WP 2016.07
Precautionary Storage in Electricity Markets

Tunç Durmaz

As renewable energy depends on meteorological shocks and is non-controllable, the overall energy production becomes riskier with the rising renewable share. Although this has led to a renewed interest in storage technologies, not much consideration has been given to energy storage due to precautionary motives. In our study, we look at to what extent a convex marginal utility (prudence) and a convex marginal cost (frugality) can spur precautionary energy storage. We set up a simple theoretical model of energy consumption and production with intermittent renewable sources, dispatchable thermal systems, and energy storage. First, we characterize the optimum and demonstrate how prudence and frugality can lead to higher levels of energy storage. By applying our findings to perfectly competitive markets, we further show that prudence and frugality increase the market energy price through higher demand for energy storage and decrease price volatility. The results present important lessons about the direct and indirect impacts precautionary motives can have on electricity prices and energy generation decisions.

WP 2016.06
Energy Tax Reform in Time of Crisis : The Case of Energy-Dependent and Open Economies

Emmanuel Combet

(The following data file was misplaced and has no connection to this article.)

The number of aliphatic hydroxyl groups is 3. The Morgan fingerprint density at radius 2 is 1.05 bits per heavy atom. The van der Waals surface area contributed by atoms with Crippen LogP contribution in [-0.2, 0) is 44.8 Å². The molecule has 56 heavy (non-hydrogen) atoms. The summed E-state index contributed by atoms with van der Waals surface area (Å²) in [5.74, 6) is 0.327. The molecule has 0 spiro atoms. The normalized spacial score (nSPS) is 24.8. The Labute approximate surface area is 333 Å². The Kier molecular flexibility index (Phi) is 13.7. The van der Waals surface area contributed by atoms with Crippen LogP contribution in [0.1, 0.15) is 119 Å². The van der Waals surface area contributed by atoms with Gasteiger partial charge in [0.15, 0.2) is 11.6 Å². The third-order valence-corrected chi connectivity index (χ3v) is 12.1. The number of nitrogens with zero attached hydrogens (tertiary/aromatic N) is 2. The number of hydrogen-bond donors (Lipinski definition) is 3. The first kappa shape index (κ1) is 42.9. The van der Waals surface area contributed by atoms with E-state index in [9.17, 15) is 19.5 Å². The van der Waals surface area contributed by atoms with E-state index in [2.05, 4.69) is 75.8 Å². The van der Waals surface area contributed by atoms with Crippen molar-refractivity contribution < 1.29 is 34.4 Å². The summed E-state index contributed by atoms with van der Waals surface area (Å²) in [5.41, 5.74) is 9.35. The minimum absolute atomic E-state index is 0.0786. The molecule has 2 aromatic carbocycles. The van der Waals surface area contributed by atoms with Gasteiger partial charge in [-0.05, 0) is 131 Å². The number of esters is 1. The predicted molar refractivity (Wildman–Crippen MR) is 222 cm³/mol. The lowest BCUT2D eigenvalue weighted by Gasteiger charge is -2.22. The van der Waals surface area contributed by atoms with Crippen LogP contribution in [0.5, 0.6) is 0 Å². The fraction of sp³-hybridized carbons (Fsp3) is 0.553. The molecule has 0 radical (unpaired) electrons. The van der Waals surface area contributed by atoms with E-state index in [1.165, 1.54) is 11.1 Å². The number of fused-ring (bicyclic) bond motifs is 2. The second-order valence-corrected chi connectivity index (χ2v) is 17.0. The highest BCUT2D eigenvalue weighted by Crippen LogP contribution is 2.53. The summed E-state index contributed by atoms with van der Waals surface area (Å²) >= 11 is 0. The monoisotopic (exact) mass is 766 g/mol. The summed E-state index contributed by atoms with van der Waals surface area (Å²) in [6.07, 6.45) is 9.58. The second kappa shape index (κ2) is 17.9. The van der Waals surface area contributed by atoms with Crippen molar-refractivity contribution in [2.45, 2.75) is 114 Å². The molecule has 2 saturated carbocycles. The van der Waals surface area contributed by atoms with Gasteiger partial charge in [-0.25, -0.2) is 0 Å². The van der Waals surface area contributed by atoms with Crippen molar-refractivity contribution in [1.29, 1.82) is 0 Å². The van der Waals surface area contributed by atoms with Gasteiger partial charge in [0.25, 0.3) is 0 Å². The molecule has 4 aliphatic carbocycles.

The increase in energy prices resulting from energy taxation and environmental pricing is the cornerstone for policies that seek to manage efficiently the energy systems in the long run. However, such a price increase may harm the economy during the transition, when substitutions have not yet taken place. In this paper, we consider an increase in the relative price of energy with respect to labour costs, and we analyse its consequences for aggregate domestic production and employment. A relative price adjustment is implemented through a marginal tax reform by swapping labour taxes for energy taxation. We develop a general equilibrium model of an open-economy assuming unemployment and high dependence to imported energy. Simplified enough to be solved analytically, this model does not restrict the analysis to the neighbourhood of an optimum. We show how the impact on production and employment is sensitive to a set of parameters on 1) the behaviour of the economy (the reactions of domestic wages to unemployment, and external trade to the level of domestic costs), and 2) the initial state of the economy (energy consumptions, import price of fossil energy, levels of unemployment and wages, taxation of energy and labour). When the economy does not benefit from important ‘non-cost’ comparative advantages (the Marshall-Lerner condition holds), the impact is positive regardless of the other parameters. When this condition does not hold, the impact is positive only when wages adjust to compensate the higher energy bills for households, and therefore, to maintain the level of internal demand.